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Peter’s Pixie

by Donn Kushner, Sylvie Daigneault, illus.

Young Peter is about to become a big brother; his parents are caring and patient but, preoccupied with the coming baby, they make it clear they have new expectations for their first-born. Prompted perhaps by these pressures (and by kindly neighbour Agnes’s talk of elves, leprechauns, and such), a mischievous pixie appears to Peter and starts causing some very minor havoc. He spills the salad; he messes up the blankets in the crib; he scatters the baby’s blocks (which used to belong to Peter). Peter gets the blame in all cases, but finds he misses the pixie when it abruptly disappears. The gifts he leaves out for it only cause more trouble in the house. The pixie finally returns – the spirit of it, at least – incarnated in the face of his newborn brother.

The late Donn Kushner (who was a microbiologist as well as a children’s author) leaves open the question of the pixie’s existence; to Peter, at least, it is real. That it is a manifestation of Peter’s growing anxieties is implicit. Sylvie Daigneault’s brightly colourful illustrations are similarly ambiguous: the scenes are essentially realistic, but fairies, toads, and magical-looking flora crowd in from the margins.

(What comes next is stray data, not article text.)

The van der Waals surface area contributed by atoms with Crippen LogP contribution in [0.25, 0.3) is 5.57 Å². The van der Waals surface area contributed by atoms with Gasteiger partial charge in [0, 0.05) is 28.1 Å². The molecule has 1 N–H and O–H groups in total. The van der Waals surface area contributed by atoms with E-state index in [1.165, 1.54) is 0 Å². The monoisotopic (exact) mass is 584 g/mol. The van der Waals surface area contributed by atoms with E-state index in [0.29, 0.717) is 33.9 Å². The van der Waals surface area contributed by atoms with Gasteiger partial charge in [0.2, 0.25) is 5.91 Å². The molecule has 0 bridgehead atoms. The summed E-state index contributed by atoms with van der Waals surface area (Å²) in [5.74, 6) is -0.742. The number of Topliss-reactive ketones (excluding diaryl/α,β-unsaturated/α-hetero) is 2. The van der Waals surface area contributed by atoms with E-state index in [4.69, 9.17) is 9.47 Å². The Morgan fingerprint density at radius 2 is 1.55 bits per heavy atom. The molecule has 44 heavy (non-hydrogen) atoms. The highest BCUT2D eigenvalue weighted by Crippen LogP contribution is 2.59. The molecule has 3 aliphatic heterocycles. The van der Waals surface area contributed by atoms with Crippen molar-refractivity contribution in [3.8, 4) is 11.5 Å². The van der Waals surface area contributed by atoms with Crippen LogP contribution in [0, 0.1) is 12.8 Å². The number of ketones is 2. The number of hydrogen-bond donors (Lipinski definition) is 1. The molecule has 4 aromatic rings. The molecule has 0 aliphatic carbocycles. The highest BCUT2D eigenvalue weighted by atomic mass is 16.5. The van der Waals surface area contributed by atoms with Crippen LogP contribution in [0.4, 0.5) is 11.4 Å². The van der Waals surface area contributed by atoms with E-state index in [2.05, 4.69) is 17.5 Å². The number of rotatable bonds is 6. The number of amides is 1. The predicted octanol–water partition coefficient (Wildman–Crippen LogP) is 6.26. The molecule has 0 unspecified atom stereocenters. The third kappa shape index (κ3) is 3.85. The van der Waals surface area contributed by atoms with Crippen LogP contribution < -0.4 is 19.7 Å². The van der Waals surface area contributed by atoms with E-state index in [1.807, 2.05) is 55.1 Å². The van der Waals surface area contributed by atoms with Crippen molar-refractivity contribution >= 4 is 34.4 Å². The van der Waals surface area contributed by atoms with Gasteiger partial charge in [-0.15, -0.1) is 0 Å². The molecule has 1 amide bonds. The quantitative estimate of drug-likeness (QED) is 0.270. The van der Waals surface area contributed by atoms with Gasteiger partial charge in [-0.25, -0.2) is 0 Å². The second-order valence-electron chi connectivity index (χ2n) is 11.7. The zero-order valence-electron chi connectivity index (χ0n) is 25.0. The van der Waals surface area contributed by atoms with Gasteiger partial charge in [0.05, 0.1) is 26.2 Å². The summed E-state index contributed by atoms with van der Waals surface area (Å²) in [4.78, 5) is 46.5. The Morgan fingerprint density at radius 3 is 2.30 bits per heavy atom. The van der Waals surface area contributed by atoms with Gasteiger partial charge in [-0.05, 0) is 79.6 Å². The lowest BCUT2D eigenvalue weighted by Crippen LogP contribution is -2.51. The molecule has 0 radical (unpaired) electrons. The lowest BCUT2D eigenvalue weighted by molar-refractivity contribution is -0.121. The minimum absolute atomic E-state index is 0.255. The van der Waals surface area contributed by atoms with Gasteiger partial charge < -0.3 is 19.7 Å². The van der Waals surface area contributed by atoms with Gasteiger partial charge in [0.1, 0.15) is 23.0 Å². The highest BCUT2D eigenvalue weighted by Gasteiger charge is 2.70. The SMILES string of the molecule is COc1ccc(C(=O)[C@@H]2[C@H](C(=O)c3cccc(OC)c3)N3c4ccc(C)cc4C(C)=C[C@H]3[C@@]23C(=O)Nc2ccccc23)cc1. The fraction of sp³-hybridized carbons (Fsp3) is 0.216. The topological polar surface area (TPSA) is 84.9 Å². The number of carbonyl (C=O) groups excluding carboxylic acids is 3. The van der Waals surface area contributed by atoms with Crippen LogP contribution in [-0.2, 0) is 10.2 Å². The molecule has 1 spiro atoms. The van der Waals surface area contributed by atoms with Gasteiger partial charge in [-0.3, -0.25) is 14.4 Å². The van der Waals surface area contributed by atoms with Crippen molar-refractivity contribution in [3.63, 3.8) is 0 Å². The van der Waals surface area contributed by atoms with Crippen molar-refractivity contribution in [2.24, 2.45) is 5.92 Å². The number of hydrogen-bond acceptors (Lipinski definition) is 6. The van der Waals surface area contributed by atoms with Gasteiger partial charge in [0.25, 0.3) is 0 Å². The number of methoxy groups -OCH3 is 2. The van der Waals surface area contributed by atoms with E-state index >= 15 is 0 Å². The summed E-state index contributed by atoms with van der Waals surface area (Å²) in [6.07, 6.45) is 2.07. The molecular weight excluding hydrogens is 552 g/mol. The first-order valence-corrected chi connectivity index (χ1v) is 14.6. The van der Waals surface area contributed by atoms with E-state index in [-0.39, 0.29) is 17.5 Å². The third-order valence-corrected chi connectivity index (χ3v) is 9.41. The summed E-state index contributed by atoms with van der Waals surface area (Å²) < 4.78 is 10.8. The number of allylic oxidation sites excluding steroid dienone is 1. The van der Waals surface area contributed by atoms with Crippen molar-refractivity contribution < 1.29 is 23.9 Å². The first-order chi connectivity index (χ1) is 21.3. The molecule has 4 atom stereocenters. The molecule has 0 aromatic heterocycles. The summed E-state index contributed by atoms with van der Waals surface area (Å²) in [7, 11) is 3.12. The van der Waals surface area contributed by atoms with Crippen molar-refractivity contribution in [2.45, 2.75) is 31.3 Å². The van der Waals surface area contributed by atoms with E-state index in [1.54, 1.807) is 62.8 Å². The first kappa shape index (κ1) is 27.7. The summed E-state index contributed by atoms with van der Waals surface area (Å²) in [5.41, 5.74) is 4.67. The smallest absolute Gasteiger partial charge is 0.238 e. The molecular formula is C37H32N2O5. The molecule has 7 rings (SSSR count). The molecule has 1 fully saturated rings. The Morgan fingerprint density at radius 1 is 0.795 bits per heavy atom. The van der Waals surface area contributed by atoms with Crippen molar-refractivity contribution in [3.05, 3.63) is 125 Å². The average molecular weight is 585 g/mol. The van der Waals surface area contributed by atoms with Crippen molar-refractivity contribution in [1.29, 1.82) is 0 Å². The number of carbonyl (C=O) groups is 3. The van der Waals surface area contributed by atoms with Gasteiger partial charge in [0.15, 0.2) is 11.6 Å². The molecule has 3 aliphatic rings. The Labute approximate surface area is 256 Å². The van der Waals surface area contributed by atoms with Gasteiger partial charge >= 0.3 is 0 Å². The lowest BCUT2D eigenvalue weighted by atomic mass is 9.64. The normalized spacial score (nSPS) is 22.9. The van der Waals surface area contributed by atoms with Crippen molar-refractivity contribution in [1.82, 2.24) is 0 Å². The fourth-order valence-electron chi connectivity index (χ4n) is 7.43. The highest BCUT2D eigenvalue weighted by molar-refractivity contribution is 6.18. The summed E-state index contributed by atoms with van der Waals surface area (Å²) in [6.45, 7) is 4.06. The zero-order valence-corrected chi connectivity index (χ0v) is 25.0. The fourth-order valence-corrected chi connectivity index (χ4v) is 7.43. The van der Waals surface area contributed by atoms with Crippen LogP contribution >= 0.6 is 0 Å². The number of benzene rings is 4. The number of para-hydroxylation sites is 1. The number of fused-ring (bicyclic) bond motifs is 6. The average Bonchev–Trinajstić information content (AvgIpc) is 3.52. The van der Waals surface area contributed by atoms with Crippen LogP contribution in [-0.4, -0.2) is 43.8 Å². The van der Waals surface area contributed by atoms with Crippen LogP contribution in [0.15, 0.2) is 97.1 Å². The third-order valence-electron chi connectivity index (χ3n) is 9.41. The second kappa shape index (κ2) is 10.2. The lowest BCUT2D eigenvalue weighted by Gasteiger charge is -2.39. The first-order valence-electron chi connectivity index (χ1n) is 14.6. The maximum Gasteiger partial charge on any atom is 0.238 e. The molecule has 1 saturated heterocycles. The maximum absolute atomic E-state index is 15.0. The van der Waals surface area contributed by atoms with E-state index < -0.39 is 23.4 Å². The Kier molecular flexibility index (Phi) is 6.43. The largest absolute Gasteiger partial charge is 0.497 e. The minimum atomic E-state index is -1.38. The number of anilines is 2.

This is a solid, well-produced book, though somewhat hampered by its own good intentions. The overall tone of both prose and pictures is one of gentle reticence. The character’s faces are always pleasantly neutral; no voices are ever raised. More importantly, it’s hard to imagine a young reader being overly taken with a pixie that does nothing worse than knock over some blocks.